In restructuring its sugar industry, Guyana has the advantage of being able to learn from the mistakes and successes of those Caribbean territories that have already completed the process, according to consultant Sharma Lalla.
Lalla, who was the last Chief Executive Officer of the Trinidadian Sugar Company, Caroni 1975 Limited, was in Guyana as part of a team representing one of the three international accounting firms bidding to provide their services to the Special Purpose Unit (SPU) responsible for the divestment and privatisation of some of GuySuCo’s assets.
In an exclusive interview with Stabroek News, he offered his personal opinion on the options available to Guyana going forward.
“I speak as someone who had the experience of winding down a sugar industry and also building a new agricultural diversification company,” Lalla explained. After serving as CEO of Caroni 75 from 1999 to 2001, he returned to the sector as Chief Executive Officer (CEO) of Caroni Green Limited in 2015.
According to Lalla, hindsight has showed him that Trinidad and Tobago made two big mistakes when it closed the sugar industry—it assumed that sugar workers could become general agricultural workers and it failed to conduct a comprehensive market analysis of diversification options.
“You have to do research and develop based on what the market de-mands. Don’t assume that a sugar cane worker is a general agricultural worker and be prepared to offer him the training and technical support he will need. Every single crop has its own agronomical processes,” Lalla explained.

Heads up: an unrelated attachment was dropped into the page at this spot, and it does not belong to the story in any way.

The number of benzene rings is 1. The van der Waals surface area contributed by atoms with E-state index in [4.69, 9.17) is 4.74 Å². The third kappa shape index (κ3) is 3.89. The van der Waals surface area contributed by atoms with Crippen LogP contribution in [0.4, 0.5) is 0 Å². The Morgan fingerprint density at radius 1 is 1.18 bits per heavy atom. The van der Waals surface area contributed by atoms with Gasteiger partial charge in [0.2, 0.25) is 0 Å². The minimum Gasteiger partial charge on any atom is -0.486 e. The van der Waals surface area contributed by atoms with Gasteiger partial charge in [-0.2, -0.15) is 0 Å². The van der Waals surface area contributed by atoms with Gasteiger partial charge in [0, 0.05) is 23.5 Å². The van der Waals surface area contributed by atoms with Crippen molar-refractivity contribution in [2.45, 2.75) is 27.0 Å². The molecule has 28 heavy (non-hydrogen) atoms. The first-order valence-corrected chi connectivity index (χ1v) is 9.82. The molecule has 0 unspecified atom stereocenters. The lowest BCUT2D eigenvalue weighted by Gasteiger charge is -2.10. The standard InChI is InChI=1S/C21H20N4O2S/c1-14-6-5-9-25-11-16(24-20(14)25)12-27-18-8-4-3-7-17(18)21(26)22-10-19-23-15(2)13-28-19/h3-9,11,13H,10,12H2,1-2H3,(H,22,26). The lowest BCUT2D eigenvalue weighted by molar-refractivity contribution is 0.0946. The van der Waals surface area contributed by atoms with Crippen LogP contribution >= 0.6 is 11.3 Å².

He noted that 14 years after the sugar industry was wound up in Trinidad, workers are still waiting on the promised residential and farm lands. He stressed that the infrastructural work needed for both provisions was underestimated and has not yet been completed.
To avoid this pitfall, Lalla said Guyana needs to craft a strategic agricultural plan. “If I had a clean slate, I would do a strategic agricultural plan. I would identify what areas are better to plant which crop. This will also be informed by the market demand. Everything has to be market-driven. I would train the people. I would have a pilot project to ensure commercial viability of each crop, I would put in place a network of technical support. I would negotiate with insurance companies and get them crop insurance. We did none of that, we left them on their own so when they [suffered] loss, they failed,” he explained.
His emphasis on market data is a result of his own experience with the cultivation of hot peppers for export to the North American market.
Lalla explained that within two months of him becoming CEO of Caroni Green Limited, a situation developed where the primary supplier of hot peppers to the US, the Dominican Republic, had a pest infestation and its product was banned. “I stopped everything and jumped on that opportunity. We worked day and night to develop the right agronomic practices for that crop and at the end of the day we were exporting more than 95% of what we produced,” he explained.
This meant a lot to the Trinidadian economy, he noted, as not only were they earning foreign exchange but they were also conserving foreign exchange since those companies producing condiments no longer had to import pepper.
He stressed that these simple lessons can make in big difference as Guyana moves to privatise and diversify its agricultural sector. “Why keep making the same mistakes someone else made already?” he asked.